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Canavan disease

Canavan disease is a rare, inherited, neurological disorder characterized by spongy degeneration of the brain (in which the white matter is replaced by microscopic fluid-filled spaces). It is caused by a deficiency of an enzyme called aspartoacylase[?]. Canavan disease is one of a group of genetic disorders called the leukodystrophies[?] that affect growth of the myelin sheath of the nerve fibers[?] in the brain. The myelin sheath is the fatty covering surrounding nerve cells that acts as an insulator. Symptoms of Canavan disease, which appear in early infancy and progress rapidly, may include mental retardation, loss of previously acquired motor skills, feeding difficulties, abnormal muscle tone (i.e., floppiness or stiffness), poor head control, and megalocephaly[?] (abnormally enlarged head). Paralysis, blindness, or hearing loss may also occur. Although Canavan disease may occur in any ethnic group, it affects persons of Eastern European Jewish ancestry more frequently.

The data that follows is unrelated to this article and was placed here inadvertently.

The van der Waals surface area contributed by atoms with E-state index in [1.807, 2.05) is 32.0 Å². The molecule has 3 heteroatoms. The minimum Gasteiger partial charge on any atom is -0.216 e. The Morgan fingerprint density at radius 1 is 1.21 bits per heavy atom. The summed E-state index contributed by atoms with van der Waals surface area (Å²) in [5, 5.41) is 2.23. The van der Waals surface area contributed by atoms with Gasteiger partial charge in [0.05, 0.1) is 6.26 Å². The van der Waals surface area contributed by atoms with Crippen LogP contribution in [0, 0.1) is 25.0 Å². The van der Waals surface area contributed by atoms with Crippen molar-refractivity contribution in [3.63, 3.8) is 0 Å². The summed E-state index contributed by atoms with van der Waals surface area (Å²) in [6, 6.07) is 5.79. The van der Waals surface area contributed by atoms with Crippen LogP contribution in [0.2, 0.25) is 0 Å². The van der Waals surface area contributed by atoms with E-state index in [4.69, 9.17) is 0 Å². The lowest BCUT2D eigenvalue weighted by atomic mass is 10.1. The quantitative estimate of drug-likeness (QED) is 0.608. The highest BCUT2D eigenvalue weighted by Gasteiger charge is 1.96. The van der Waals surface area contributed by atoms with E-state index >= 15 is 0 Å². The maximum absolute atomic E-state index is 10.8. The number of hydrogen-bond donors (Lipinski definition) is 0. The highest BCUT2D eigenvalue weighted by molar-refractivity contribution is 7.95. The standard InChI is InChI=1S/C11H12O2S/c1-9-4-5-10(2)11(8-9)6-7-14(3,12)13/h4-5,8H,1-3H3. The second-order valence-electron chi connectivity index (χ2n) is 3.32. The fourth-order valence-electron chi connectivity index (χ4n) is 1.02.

There is a cure for Canavan disease, nor is there a standard course of treatment. Treatment is symptomatic and supportive. The prognosis for Canavan disease is poor. Death usually occurs before age 10.

From http://www.ninds.nih.gov/health_and_medical/disorders/canavn_doc.htm

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